next up previous contents
Next: 2.3 Ferroelectric Gate Stacks Up: 2.2 Strained Interfaces Previous: 2.2.1 Global Strain


2.2.2 Local Strain

There are manifold processes that can be utilized to generate strain in the transistor channel (Fig. 2.5). The subsequently described techniques induce strain in the MOSFET channel locally and therefore are often adressed as local strain techniques.

Beginning in the late 1990's the influence of local stress induced by various process steps on the MOSFET performance was studied. The following process steps were identified to introduce stress into the transistor channel:

In spite of initially lower strain levels compared to global strain techniques, local strain techniques feature three main advantages:

A key issue is the optimization of process modules towards maximization of beneficial effects from stressors while minimizing negative side effects. A downside of process-induced strain techniques is their less predictable behavior at scaling due to their strong device geometry dependence[78].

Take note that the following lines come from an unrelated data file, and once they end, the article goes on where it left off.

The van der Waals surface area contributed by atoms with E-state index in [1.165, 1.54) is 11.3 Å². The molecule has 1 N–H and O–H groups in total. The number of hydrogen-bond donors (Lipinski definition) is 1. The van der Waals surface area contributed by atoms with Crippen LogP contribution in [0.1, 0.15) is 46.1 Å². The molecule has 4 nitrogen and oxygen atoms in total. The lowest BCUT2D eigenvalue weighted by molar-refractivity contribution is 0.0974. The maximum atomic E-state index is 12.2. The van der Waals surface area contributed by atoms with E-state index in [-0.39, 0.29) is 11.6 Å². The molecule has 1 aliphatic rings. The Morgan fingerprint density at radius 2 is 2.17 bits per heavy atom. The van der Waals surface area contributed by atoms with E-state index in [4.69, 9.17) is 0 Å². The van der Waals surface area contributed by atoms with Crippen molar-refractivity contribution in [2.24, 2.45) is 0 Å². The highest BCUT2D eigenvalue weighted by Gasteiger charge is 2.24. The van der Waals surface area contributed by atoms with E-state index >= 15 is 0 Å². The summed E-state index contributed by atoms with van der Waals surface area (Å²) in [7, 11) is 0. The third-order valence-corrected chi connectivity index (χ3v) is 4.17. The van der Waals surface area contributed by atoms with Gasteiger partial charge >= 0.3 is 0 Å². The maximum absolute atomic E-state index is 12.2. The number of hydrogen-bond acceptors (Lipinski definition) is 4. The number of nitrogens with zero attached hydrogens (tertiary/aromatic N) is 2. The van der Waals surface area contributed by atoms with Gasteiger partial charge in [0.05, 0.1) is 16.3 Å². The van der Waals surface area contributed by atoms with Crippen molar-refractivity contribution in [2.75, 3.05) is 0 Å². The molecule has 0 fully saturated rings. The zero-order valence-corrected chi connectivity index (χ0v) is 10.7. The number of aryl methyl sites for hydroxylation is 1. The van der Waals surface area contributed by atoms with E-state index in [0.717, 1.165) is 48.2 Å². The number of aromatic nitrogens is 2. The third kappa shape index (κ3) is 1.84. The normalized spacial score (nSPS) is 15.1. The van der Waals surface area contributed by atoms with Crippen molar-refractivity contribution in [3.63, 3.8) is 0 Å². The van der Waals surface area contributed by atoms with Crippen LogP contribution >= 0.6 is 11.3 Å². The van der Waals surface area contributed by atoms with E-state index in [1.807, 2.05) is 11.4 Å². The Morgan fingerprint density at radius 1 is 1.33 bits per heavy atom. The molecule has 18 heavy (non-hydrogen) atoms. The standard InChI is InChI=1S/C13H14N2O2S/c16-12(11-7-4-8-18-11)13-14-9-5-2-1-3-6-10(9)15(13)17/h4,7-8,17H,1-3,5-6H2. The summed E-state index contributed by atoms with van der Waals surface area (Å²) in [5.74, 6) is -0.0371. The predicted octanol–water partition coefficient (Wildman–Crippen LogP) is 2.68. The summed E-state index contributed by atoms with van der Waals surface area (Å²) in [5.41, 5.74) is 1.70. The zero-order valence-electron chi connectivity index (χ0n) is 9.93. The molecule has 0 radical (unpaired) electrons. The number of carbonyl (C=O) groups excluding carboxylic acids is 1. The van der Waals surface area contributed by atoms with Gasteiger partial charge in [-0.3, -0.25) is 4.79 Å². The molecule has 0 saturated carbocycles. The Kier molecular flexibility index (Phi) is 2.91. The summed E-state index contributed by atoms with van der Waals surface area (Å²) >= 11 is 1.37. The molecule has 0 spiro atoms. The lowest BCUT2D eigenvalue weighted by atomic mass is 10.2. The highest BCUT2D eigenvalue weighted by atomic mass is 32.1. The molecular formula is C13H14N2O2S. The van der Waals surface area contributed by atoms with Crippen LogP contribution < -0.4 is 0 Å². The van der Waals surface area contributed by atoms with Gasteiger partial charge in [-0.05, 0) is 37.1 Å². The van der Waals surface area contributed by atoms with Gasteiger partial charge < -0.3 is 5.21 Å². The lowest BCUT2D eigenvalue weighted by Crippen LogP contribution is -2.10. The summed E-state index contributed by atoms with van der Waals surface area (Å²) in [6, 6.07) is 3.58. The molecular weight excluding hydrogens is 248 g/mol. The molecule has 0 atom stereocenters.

The following chapters are devoted to four relevant stress-transfer techniques: CESL, Stress Memorization Technique (SMT), Selective Epitaxial Growth (SEG) of source and drain regions, and STI. Contact Etch Stop Liner - Gate Stacks

The contact etch stop liner technique (CESL) is realized after wafer silicidation by uniformly depositing a highly stressed liner on top of the gate stack. Dependent on the thickness and material properties of the liner different stress conditions are realized[74]. Yang et al. [79] showed an $ 11\,\%$ enhancement of the saturated drive current of n-channel and $ 20\,\%$ for p-channel MOSFETs. Applying one single liner limits to one type of stress for n-channel and p-channel MOSFETS. Accordingly, only the mobility of one transistor type is enhanced, while the other eventually is deteriorated, similar to global strain techniques. As a consequence, two types of stress liners have to be introduced, in order to improve the performance of n-channel and p-channel MOSFETs. This is implemented by a Dual Stress Liner (DSL) process with a highly tensile nitride deposited on top of the n-channel MOSFET gate stack, while a highly compressive nitride is deposited on top of the p-channel MOSFETs gate stack[79,80].

More than $ 2.0\,\mathrm{GPa}$ tensile and $ 2.5\,\mathrm{GPa}$ compressive stress have been shown for $ Si_{3}N_{4}$layers. This correlates to a stress level of more than $ 1\,\mathrm{GPa}$ in the MOSFET channel [81] and competes in magnitude with the stress induced by selective epitaxial growth ( Stress Memorization Gate Stack